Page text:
Today, diagnosis of pellagra is rare, but Fuller-Thomson and Mehta wonder if it might be going undetected in the developing world.
In most cases of pellagra, a bad rash is the first symptom, and this is usually how the disorder is diagnosed. The researchers hypothesize that individuals with psychosis and the risky gene variant may not present with dermatitis. This would result in the patients being misclassified as having schizophrenia instead of the easily treatable psychosis associated with niacin deficiency.
Fuller-Thomson and Mehta's hypothesis also provides new insights into the most perplexing of the medical mysteries associated with schizophrenia: studies by the World Health Organization show that patients with schizophrenia in the developing world recover at a markedly higher rate than those in western nations, despite the fact that those in the west receive more extensive medical interventions. If some of the schizophrenia patients in the developing world were, in fact, undiagnosed pellagra cases, their psychosis may have been cured inadvertently by simply spending time in a hospital where nutritious niacin-rich food such as meat and eggs are provided.
The final medical mystery has been generating debate for half a century. Six randomized controlled trials conducted in Saskatchewan, Canada in the 1950s found excellent results treating patients with schizophrenia with high doses of niacin, but multiple efforts to replicate the study in the 1970s found the intervention ineffective.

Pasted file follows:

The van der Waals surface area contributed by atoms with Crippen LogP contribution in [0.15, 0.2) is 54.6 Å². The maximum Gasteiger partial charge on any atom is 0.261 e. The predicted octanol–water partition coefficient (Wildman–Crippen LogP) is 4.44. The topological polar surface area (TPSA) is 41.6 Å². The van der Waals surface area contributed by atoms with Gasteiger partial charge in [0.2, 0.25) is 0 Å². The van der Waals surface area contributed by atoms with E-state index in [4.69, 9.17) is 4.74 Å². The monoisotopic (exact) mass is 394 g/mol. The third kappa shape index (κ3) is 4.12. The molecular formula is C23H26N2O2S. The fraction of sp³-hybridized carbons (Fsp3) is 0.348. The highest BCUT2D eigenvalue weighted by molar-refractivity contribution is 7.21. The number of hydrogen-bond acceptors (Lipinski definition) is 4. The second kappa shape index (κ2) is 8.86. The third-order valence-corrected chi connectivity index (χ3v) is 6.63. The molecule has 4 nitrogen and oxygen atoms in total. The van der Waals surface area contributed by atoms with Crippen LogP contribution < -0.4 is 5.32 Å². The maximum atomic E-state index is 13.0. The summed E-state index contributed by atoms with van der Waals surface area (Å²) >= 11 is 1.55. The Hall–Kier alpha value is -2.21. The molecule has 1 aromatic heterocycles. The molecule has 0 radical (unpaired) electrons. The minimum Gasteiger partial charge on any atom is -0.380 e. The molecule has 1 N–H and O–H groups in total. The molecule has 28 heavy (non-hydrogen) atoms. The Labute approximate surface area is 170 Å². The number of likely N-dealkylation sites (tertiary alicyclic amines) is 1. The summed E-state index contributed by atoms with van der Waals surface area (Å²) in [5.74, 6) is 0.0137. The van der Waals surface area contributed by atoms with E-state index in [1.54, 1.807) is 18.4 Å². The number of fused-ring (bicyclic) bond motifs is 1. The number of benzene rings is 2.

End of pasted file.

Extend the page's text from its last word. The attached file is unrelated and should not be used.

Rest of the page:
The 1950s Canadian studies were conducted among patients born in the Great Depression before niacin fortification of flour was adopted. "It is highly probable that those with schizophrenia in Saskatchewan had malnourished, niacin-deficient mothers," says Fuller-Thomson. "If the patients' psychosis was due to undiagnosed pellagra, of course the niacin treatment would be effective. The pregnant mothers of the participants in the later study benefited from universal niacin fortification and therefore the patients were unlikely to have pellagra."
The researchers emphasize that both a correct diagnosis and medical supervision of niacin treatment for pellagra are essential. "Taking high dose niacin can cause life-threatening problems if not properly monitored," cautions Fuller-Thomson.
"We acknowledge that this hypothesis is highly speculative, but feel further exploration of these ideas are warranted," says Fuller-Thomson.?"In cases where the psychosis is due to pellagra, these patients could be inexpensively, quickly, and permanently cured with high dose niacin, allowing them to live a healthy normal life."
More information: Esme Fuller-Thomson et al, Could a gene-environment interaction between NAPRT1 risk allele and pre-natal niacin deficiency explain 4 medical mysteries of schizophrenia research?, Schizophrenia Research (2019). DOI: 10.1016/j.schres.2019.11.049
Provided by University of Toronto